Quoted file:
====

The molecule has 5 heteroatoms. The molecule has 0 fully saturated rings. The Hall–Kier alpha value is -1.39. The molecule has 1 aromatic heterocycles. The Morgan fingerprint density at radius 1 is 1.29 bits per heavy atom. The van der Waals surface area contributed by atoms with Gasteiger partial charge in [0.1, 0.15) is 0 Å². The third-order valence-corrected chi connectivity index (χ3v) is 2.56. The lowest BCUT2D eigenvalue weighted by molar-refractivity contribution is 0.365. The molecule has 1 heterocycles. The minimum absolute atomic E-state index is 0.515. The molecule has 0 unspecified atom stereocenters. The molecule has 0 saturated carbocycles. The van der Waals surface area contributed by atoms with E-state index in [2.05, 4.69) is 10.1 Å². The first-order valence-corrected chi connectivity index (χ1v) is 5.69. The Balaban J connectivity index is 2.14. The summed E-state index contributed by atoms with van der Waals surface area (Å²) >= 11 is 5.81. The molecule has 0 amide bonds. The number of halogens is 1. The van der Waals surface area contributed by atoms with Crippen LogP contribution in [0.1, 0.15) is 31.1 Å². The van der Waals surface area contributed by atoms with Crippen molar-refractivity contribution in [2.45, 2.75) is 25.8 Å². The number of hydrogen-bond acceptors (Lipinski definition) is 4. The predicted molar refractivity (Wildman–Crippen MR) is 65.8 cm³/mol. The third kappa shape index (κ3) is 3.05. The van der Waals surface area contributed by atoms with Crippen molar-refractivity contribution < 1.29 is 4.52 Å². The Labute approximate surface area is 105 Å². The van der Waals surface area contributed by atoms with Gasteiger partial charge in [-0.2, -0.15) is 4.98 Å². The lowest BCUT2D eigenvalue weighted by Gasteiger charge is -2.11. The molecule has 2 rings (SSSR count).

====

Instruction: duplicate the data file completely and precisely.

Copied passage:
The molecule has 5 heteroatoms. The molecule has 0 fully saturated rings. The Hall–Kier alpha value is -1.39. The molecule has 1 aromatic heterocycles. The Morgan fingerprint density at radius 1 is 1.29 bits per heavy atom. The van der Waals surface area contributed by atoms with Gasteiger partial charge in [0.1, 0.15) is 0 Å². The third-order valence-corrected chi connectivity index (χ3v) is 2.56. The lowest BCUT2D eigenvalue weighted by molar-refractivity contribution is 0.365. The molecule has 1 heterocycles. The minimum absolute atomic E-state index is 0.515. The molecule has 0 unspecified atom stereocenters. The molecule has 0 saturated carbocycles. The van der Waals surface area contributed by atoms with E-state index in [2.05, 4.69) is 10.1 Å². The first-order valence-corrected chi connectivity index (χ1v) is 5.69. The Balaban J connectivity index is 2.14. The summed E-state index contributed by atoms with van der Waals surface area (Å²) >= 11 is 5.81. The molecule has 0 amide bonds. The number of halogens is 1. The van der Waals surface area contributed by atoms with Crippen LogP contribution in [0.1, 0.15) is 31.1 Å². The van der Waals surface area contributed by atoms with Crippen molar-refractivity contribution in [2.45, 2.75) is 25.8 Å². The number of hydrogen-bond acceptors (Lipinski definition) is 4. The predicted molar refractivity (Wildman–Crippen MR) is 65.8 cm³/mol. The third kappa shape index (κ3) is 3.05. The van der Waals surface area contributed by atoms with Crippen molar-refractivity contribution < 1.29 is 4.52 Å². The Labute approximate surface area is 105 Å². The van der Waals surface area contributed by atoms with Gasteiger partial charge in [-0.2, -0.15) is 4.98 Å². The lowest BCUT2D eigenvalue weighted by Gasteiger charge is -2.11. The molecule has 2 rings (SSSR count).